Shoefiti: The Myths and Mysteries of Shoes on Power Lines
Shoes are basically practical objects, yet they can also be worn as adornment, for comfort, or even for pure delight. They can be the black pit sucking up a woman’s salary, or the subject of a passing compliment, little more. But take them off our feet, tie the laces together and toss them up into the fathomless blue sky… and suddenly those down-to-earth soles are dangling from a power line, like lonely wingless birds, steeped in mystery.
Such far-flung footwear can be found the world over — from urban centers to deserted country roads. Wherever the shoes on a wire happen to be, speculation and burning questions follow. Why are they there? What story do they tell?
It would be easy to shrug off the sight of one or two pairs hanging on wires, but this worldwide phenomenon cannot be ignored. The sheer quantity of ‘wire-shoes’ makes it clear that this is not just a simple prank among friends or even a bully’s revenge. Or is it? Theories abound, but there is virtually no conclusive evidence.
The most prevalent theory, and perhaps the most sinister, is that the hanging shoes are tied to gang activity. The belief is that shoes on power lines indicate that there is a place that sells drugs on the street; or that someone died or got their first kill there; or that they mark the border between rival gang territories.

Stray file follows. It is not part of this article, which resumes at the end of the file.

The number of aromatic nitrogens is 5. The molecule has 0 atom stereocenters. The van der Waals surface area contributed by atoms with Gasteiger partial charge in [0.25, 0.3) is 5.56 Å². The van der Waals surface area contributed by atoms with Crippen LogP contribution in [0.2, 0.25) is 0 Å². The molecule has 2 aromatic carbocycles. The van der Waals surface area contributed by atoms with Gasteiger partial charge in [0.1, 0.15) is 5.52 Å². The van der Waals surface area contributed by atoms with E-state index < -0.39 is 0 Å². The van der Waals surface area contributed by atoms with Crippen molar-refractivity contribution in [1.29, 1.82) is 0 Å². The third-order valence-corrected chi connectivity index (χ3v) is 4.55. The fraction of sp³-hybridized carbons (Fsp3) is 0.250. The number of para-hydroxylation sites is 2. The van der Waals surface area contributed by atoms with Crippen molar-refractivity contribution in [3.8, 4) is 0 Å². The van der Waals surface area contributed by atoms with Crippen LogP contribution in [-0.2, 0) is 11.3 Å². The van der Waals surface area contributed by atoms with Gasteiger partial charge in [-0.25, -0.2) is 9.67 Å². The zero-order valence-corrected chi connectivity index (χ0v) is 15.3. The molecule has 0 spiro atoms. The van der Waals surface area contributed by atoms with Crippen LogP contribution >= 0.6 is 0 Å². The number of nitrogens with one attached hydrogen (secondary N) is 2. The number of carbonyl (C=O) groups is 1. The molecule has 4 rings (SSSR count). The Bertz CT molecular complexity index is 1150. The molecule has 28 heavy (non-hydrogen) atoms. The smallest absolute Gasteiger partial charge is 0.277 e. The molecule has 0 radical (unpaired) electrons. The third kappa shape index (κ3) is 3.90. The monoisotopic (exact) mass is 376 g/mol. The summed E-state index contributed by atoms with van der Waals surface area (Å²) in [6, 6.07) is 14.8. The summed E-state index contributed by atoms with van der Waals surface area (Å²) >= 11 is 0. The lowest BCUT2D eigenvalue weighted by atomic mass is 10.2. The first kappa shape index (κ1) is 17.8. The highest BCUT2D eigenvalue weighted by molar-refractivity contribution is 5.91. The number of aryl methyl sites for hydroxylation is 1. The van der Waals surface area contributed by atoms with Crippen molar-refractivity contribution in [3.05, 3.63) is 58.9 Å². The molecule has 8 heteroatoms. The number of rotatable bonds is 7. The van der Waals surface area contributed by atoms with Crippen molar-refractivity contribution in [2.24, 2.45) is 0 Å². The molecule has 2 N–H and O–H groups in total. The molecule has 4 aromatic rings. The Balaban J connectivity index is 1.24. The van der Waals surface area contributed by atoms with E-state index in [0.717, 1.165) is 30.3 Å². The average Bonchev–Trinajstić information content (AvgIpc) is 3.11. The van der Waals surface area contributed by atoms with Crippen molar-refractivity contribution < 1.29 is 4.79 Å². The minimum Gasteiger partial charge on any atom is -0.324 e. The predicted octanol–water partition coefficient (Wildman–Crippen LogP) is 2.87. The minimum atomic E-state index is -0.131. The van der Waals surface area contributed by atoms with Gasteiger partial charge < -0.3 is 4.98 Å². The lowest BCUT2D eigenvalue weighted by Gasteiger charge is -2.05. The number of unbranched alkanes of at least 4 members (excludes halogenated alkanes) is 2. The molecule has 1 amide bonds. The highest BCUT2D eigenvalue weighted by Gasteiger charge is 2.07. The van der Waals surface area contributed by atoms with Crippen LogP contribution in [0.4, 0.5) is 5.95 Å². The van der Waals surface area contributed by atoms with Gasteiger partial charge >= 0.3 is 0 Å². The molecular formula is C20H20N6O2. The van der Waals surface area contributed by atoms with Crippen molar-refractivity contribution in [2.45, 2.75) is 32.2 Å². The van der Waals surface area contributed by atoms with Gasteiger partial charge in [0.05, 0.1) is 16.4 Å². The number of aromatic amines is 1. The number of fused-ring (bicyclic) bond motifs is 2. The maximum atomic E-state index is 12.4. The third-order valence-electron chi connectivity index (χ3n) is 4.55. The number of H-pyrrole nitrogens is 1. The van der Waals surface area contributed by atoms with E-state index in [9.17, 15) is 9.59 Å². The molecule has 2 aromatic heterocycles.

While many people on online forums claim that there is truth to this, explaining that there are shoes hanging in front of local crack houses, it doesn’t seem to hold water. There are simply too many shoes hanging from places where there are no gangs, no drug dealers, or even no buildings at all. In fact, an article on urban legends states that police have found no correlation between shoes on power lines and gang activity.
The shoes could also represent a rite of passage. Students finishing up a year in school or graduating may toss their shoes up to the lines to celebrate. Others could represent a marriage or a birth. As far back as WWII, soldiers threw their boots onto power lines at the end of their basic training or active duty.
Perhaps the most fun is to be had scanning forums on the topic. Readers commenting on a blog about the practice, lovingly called ‘shoefiti’, said the shoes were meant to return health to a disheartened child (Colombia), in hopes that you would get a new pair (Venezuela), so that it will rain during times of drought (Spain), or to scare away bats (Guatemala).
In the end, we shall have to be content with not knowing for sure. When you walk out your door and down the street, you can look up at a pair of shoes on a wire and wonder what their story is. You can imagine the people who tossed them up there, and speculate on why they did this. Perhaps there’s simply a beauty in the sheer mystery and curiosity surrounding ‘shoefiti’. Someday, you may even throw your own pair up there and add to the thousands of wingless soles, rocking back and forth in the wind.